Oliver Smithies Lecture: ‘Legalising the Deportation of Refugees to Rwanda: What Would Albert Venn Dicey Say?'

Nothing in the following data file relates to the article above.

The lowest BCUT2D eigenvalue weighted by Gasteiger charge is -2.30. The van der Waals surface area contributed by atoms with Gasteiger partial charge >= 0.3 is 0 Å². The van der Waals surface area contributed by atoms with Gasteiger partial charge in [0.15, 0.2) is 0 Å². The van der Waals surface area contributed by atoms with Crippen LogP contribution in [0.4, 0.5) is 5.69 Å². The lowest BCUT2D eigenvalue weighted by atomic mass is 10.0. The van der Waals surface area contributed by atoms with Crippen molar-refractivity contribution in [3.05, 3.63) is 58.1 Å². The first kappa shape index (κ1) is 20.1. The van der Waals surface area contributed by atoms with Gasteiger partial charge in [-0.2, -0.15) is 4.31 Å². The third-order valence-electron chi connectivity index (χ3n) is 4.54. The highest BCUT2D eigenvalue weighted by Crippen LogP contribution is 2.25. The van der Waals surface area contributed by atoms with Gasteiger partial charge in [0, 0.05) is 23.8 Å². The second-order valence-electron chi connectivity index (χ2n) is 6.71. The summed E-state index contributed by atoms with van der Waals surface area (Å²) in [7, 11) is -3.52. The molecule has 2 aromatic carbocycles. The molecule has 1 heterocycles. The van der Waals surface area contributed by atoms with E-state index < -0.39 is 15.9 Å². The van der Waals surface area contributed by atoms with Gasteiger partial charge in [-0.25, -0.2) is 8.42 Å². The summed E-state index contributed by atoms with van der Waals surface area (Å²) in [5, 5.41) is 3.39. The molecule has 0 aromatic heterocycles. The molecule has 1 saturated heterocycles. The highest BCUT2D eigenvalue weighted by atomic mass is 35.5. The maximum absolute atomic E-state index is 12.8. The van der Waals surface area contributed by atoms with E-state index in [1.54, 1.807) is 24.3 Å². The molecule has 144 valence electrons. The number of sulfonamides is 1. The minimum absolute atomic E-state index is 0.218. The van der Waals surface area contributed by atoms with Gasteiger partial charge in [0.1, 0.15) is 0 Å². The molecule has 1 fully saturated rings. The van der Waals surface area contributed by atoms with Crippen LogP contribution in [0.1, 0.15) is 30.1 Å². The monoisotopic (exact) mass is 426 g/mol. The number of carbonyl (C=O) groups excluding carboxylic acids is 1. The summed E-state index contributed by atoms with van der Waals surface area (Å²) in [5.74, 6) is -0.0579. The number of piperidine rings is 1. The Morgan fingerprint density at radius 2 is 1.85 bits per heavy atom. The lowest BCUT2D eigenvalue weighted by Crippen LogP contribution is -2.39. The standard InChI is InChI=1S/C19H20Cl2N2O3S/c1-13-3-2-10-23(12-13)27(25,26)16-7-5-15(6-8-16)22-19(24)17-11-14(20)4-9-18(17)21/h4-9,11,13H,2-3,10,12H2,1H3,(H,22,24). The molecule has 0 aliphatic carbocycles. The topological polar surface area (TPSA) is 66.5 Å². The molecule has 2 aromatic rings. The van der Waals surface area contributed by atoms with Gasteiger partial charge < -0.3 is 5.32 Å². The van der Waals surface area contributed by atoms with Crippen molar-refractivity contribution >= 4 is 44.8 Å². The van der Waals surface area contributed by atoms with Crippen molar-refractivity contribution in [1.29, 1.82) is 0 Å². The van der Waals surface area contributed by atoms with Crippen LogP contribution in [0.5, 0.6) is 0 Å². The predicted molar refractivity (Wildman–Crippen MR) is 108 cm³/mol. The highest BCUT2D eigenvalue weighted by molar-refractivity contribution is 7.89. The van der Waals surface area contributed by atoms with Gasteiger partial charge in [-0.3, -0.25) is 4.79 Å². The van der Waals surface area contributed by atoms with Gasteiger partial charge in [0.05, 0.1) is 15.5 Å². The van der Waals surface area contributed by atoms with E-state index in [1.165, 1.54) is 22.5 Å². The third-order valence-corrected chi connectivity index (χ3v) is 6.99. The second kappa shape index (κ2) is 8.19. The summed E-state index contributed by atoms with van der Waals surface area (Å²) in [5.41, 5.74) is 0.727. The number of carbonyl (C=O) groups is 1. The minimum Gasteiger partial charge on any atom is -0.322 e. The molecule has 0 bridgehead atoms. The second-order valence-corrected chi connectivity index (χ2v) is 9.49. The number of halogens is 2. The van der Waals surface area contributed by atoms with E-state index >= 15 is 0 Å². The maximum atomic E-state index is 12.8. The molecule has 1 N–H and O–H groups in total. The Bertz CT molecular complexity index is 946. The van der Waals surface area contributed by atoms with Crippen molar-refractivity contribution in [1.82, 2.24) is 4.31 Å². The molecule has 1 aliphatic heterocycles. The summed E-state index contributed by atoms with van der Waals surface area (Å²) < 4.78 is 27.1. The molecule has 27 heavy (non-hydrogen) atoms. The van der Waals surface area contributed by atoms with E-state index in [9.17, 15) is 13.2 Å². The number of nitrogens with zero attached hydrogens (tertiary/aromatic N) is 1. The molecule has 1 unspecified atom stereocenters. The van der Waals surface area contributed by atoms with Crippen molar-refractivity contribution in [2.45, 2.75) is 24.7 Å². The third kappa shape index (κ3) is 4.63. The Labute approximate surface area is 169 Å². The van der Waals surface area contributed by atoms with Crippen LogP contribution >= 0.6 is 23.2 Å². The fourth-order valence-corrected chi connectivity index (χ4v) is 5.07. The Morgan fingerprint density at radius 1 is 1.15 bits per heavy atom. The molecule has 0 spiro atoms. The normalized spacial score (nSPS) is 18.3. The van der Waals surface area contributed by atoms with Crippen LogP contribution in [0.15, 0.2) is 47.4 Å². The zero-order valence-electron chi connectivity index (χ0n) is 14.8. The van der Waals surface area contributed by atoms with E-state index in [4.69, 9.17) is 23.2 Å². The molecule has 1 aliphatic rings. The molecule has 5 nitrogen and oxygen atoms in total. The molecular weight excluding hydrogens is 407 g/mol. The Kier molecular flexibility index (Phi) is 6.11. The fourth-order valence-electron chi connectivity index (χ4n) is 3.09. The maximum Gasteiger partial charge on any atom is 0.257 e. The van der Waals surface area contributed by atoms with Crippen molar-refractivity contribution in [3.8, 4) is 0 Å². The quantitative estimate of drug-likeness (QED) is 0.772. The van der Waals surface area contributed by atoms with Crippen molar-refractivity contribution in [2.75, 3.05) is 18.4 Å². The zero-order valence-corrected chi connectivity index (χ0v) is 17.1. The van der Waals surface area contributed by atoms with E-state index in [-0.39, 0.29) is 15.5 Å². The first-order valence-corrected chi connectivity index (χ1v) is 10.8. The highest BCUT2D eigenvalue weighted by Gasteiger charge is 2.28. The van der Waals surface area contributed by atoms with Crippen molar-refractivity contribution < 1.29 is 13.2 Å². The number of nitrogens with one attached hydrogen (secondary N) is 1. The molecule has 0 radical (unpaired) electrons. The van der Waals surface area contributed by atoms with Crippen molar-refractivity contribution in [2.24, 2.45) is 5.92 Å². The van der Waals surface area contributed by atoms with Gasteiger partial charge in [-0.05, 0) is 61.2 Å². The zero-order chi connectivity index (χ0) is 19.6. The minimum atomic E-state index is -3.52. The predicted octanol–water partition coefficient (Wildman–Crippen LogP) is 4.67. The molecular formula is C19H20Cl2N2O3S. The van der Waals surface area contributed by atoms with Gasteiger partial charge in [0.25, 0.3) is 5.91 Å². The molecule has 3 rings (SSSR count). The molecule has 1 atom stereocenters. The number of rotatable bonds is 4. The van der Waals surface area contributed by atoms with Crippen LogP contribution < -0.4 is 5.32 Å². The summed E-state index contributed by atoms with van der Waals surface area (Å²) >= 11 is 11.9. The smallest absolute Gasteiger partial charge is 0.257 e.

To address the increase in asylum seekers arriving on the shores of the United Kingdom, the UK government introduced a scheme to send some of them to Rwanda. In November of 2023, the UK Supreme Court held, based on evidence introduced in lower courts, that Rwanda is not a safe country for refugee claimants and therefore the plan violated various human rights guarantees in domestic and international law and is unlawful (R (AAA) v. Secretary of State for the Home Department [2023] UKSC 42). The UK government responded by introducing a bill into Parliament, the Safety of Rwanda (Asylum and Immigration) Bill, which would, if enacted, declare Rwanda a safe country and, with limited exceptions, prevent judges and other officials from concluding otherwise. This form of legislative interference with the judicial process is remarkable, and certain legal scholars have suggested a ‘constitutional crisis’ may ensue. Could the courts, for the first time ever, declare an Act of Parliament invalid? The orthodox understanding of the British constitution is still framed in terms set by Albert Venn Dicey, the Vinerian Professor of English Law at Oxford (and a former student of Balliol) in his 1885 book Law of the Constitution, and it is premised upon the principle of ‘parliamentary sovereignty’, the idea that Parliament may make and unmake any law it wants. But Dicey also thought that parliamentary sovereignty could be reconciled with another principle, ‘the rule of law’, which ensures that rights are protected from arbitrary measures by ordinary courts. In my presentation, I will offer some reflections on how the Rwanda bill threatens the delicate balance between legislature and judiciary in the UK, and I will consider whether the ‘Diceyan’ understanding of the constitution offers any lessons in response.